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Re: Soaking seeds????? HELP

Post  quiltbea on 3/23/2014, 2:02 pm

Ooops, false information give above.  Sorreeeeee! 

I listed my spinach under Bloomsdale instead of 'spinach' and I find that they have germinated.  The ones on the heat mat in 4 days and the ones not on the heat mat but under the dome, in 3 days. 
I'm thinking pre-soaking seeds works very well.

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Re: Soaking seeds????? HELP

Post  catbranch on 4/18/2014, 9:17 pm

I realize this topic is a month or so old, but came across it when I was searching for people's actual experiences with presoaking seeds. Since there seemed to be some differences of opinion, I thought I would add what Mel recommends in the All New Square Foot Gardening book, found in Chapter 6:  How to Plant Your All New Square Foot Garden...

"PRESOAKING
Before planting your seeds, give them a jump-start by presoaking them. While some can be soaked overnight, some fall apart after only an hour; it depends on the seed. Big seeds should be soaked for only about a half hour to an hour. Bean and pea seeds, which might look shriveled up, swell up and break in half if you soak them too long. Beware, water makes some seeds slippery. A plastic spoon can help you handle them."

Bartholomew, Mel. All New Square Foot Gardening, Second Edition: The Revolutionary Way to Grow More In Less Space

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Re: Soaking seeds????? HELP

Post  plantoid on 4/19/2014, 6:30 pm

For the small seeds say cabbage seed size or smaller that are being started off in plant pots I stand the mm filled pots in room temp rain water 1 & 1/2 inch deep  for 24 hrs in a 2 inch deep seed tray ( 32 mini pots at a time ).
 
Then the next day push a pencil in the middle of the pot to cover the wood and almost fill the hole I've made with fine horticultural vermiculite , slip a seed in the middle of it and then sprinkle a fine layer over it .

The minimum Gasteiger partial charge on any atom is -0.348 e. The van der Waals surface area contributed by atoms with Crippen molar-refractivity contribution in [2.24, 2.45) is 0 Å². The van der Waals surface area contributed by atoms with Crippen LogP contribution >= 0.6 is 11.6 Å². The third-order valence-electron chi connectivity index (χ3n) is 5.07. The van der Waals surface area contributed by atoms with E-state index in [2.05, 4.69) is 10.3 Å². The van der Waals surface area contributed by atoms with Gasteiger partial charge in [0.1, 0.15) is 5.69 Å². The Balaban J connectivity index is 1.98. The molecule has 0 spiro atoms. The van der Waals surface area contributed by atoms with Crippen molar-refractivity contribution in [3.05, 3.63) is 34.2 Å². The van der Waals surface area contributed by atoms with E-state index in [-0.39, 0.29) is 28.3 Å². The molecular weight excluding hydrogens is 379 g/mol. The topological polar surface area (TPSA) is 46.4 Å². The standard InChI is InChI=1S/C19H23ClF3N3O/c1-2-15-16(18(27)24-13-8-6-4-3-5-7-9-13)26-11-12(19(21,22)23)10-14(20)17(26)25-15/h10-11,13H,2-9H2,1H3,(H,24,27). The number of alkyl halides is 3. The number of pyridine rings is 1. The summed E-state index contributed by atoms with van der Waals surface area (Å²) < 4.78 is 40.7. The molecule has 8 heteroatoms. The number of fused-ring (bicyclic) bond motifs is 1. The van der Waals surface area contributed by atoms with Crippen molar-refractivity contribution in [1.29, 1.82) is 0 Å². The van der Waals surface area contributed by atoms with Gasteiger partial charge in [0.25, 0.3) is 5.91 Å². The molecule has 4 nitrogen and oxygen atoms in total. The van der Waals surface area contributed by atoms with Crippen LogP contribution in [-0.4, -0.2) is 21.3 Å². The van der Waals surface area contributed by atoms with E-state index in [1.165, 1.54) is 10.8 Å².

The peat is so wet it immediately transfers water to the vermiculite , the covering over the seed is also suitably wetted .
 
 I've had to develop this method as I have diabetes and because of it have now got reduced sensation in my finger tips ..  Wet seeds  don't work for me I tend to crush them in my fingers or in my  tweezers .   I'm getting about 99% germinations from this method , I can't remember when I last had a failure .

Fine dust type seeds like celery needs a slightly different approach .. Use a MM rainwater soaked filled plant pot so it is about 1/2"  below the top , add 1/4 " of fine vermiculite  sprinkle a pinch of the fine seeds on the dampening vermiculite . cover the pot with a sheet of white paper and cover the paler with a sheet of clear plastic or glass topped pot . place in a warm room sun lit room away from direct sunlight .  check every three or four days  moisten as needed ..I used a clean trigger pack room temp rain water filled sprayer.

 The strange use of paper & glass is to help stop damping off the paper helps keep a diffused light on the seeds the glass helps keep the humidity constant .

Celery can take 21 days or more  to show and another 14 to 18 days before it is big enough to sensibly handle ( untangle when sopping wet with a pencil point )  for potting up into three inch pots .